That's the Spirit: Brad Haling - Gulargambone NSW

Although he always loved music, formal lessons weren’t an option for young Brad Haling while he was growing up on a farm in western NSW. Now, with more than a decade’s gigging experience and a teaching degree tucked under his arm, the popular muso has brought his twin passions – music and helping people – home to Gulargambone, where he’s teaching a new generation of local youngsters what he wished he’d known as a kid – that playing guitar is cool, and that there’s no reason a small town like his can’t be the centre of the musical universe.  JEN COWLEY sat down with Brad and his guitar for a cuppa, a few tunes and a yarn about how music can change lives.

Jen: Has Gulargambone always been your home?

 

Brad: I grew up on a farm there until I was about 16, so that was close to 20 years ago now. Then my parents moved to Dubbo – they’d basically just had enough. We had years and years of drought then we finally had a good year and all the rain fell during harvest time, then it flooded, so it was a pretty tough life. I think they got sick of relying on the weather all the time and needed to do something different.

I went away to boarding school in Tamworth in Year 8, then to Robb College (University of New England) in Armidale. That’s where I learnt to play the guitar, at uni.

 

Jen: Had you always been musical?

 

Brad: I always absolutely loved music my whole life, it was such a big part of my life. I remember my brother and I used to sit in front of Rage for hours and hours making these mixed tapes on the VHS. It was always a massive thing and I always had a real interest in guitar, but I didn’t really have any access to lessons. There was no-one around who was teaching. And even when I went away to school, it wasn’t necessarily the “cool” thing to do. I played footy and cricket, so that was my thing.

One of my best mates at school played guitar and he used to muck around on it a bit. I was never taught – couldn’t play a song – but I used to just pretend I could. But then when I went to Robb College, my next-door neighbour – who ended up becoming one of my best mates – he’d just started playing guitar about six months before, so it was a real stroke of luck, really. He was a really cruisy guy and happy to help me and showed me a few songs.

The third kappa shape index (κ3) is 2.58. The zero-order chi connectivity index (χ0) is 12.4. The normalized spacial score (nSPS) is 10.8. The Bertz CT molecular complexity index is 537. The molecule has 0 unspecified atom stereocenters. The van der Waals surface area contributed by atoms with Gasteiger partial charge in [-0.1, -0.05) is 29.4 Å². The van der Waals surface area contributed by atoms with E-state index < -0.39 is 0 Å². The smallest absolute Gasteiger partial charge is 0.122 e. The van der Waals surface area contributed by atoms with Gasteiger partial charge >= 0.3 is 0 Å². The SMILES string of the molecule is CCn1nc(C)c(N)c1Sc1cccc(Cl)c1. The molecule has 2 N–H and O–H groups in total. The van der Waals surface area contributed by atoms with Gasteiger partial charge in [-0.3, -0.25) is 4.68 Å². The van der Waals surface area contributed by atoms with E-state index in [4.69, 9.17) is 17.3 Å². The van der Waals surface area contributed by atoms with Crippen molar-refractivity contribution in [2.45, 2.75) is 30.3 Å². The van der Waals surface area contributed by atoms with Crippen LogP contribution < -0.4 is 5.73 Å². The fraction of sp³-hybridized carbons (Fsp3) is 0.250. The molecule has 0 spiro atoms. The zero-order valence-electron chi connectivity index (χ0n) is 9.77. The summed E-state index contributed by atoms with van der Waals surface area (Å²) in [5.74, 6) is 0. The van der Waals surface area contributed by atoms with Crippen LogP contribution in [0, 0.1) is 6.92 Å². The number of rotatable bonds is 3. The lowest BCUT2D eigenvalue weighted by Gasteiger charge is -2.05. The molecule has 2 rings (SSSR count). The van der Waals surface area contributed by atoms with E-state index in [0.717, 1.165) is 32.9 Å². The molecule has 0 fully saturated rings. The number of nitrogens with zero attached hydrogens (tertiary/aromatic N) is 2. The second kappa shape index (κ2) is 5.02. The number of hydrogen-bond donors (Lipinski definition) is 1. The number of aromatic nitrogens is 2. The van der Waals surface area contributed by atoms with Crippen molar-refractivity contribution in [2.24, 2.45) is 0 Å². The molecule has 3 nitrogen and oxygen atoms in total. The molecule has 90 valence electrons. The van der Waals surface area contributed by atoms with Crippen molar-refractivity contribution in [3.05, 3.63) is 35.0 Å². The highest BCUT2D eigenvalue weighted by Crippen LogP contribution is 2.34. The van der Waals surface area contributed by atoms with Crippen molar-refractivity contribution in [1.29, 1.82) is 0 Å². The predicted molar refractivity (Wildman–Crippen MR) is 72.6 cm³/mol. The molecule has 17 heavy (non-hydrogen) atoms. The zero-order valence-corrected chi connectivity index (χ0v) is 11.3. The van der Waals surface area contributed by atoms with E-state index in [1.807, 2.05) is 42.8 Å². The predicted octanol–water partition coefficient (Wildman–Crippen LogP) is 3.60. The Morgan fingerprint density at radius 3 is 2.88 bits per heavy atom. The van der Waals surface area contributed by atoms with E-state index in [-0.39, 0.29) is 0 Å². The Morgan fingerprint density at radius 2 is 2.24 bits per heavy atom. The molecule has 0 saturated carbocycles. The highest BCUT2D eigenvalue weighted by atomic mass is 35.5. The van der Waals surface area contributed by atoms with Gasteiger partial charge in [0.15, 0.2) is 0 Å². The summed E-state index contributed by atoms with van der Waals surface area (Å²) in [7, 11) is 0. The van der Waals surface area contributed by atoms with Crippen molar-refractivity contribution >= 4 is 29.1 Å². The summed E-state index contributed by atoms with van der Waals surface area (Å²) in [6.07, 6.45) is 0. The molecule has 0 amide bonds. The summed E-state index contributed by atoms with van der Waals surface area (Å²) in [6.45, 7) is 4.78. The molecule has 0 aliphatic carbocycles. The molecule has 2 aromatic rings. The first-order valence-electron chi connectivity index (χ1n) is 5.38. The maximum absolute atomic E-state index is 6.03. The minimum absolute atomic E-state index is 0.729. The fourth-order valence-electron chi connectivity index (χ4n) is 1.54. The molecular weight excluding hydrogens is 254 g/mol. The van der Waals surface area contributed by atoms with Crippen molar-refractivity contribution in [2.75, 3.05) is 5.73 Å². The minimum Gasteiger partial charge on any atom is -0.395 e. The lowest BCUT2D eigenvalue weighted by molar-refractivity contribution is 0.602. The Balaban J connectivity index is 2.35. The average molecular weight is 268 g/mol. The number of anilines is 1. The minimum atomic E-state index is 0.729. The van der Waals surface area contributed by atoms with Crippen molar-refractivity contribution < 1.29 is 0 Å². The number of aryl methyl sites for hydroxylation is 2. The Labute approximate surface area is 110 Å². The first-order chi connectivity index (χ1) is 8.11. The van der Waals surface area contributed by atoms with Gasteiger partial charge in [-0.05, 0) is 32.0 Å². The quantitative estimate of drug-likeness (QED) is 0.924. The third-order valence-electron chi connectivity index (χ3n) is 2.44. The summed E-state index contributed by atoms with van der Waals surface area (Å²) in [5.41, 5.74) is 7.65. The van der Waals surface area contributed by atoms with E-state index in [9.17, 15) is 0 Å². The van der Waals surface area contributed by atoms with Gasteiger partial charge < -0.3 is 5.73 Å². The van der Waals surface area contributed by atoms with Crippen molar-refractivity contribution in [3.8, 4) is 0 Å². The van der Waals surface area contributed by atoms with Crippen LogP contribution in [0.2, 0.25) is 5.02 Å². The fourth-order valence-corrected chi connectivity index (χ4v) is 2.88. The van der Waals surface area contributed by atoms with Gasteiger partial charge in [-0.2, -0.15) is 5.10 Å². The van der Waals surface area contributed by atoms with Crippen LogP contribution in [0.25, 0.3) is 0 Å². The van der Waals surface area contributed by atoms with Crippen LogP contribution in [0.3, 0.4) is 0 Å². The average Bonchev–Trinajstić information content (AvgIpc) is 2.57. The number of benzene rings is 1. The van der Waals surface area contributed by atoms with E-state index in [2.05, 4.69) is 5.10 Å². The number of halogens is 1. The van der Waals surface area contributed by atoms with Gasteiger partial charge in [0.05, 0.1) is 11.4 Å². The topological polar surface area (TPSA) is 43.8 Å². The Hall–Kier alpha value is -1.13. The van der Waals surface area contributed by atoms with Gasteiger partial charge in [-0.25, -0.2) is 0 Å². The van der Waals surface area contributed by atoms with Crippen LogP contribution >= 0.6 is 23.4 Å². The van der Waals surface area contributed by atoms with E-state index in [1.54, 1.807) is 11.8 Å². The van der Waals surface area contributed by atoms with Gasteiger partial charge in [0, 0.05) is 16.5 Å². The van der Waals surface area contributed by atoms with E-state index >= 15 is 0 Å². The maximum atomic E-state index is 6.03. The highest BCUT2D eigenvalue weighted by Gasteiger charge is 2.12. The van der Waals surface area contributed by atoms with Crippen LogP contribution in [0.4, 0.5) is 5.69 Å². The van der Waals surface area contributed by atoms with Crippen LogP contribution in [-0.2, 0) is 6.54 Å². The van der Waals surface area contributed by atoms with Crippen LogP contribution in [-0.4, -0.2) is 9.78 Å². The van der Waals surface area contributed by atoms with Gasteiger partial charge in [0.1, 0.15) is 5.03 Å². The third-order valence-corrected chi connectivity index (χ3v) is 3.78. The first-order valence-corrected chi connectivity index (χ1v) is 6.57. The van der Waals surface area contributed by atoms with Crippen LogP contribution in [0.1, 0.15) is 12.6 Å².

Jen: And suddenly it’s cool…

 

Brad: Yeah (laughs), that’s really how it was. Playing guitar suddenly became a ‘cool’ thing to do. At an all-boys school, playing a musical instrument didn’t really get much traction.

Jen: Has it been an outlet for you?

 

Brad: It’s been excellent, amazing as an outlet for me. That’s one of the main reasons I want to pass it onto the kids (I’m teaching). The fact that no matter what you’re going through – you might be having a crap day or whatever it is – as soon as you get on the guitar, the whole world outside doesn’t matter.

 

Jen: So that leads to another question – what happened after uni? When did you become a teacher?

 

Brad: Throughout my uni days, I got fairly into the guitar and after I’d been playing for about a year, I started doing some busking. I learned a couple of songs, started singing – horribly, very horribly (laughs)! It was terrible. No-one wanted to listen, but I think people used to give me some sympathy money on the streets of Armidale – they’d throw a few dollars in.

 

Jen: (Jokingly, laughing) “Here’s two bucks if you’ll shut up!”

 

Brad: Yeah, pretty much! I have actually had that said to me before. It hurts! Not a good thing (laughs).

I was fairly into my music and my mate, the one who’d taught me how to play guitar, had just moved to Lismore where he went to the conservatorium. I would go visit him and I loved it up there, and really loved the music scene which was really nurturing. A lot of people were playing live music there and the audiences were encouraging. People would really clap and get behind you – even if you weren’t that good. It was a really good place to learn how to play live and having so many friends around who played as well, it was a really positive place for me as far as music goes.

 

So, I lived up around that area for about five or six years and that’s where I started playing in bands. We did pretty well, too. I travelled a bit, but ended up coming back to Dubbo for family reasons, and started doing some busking here.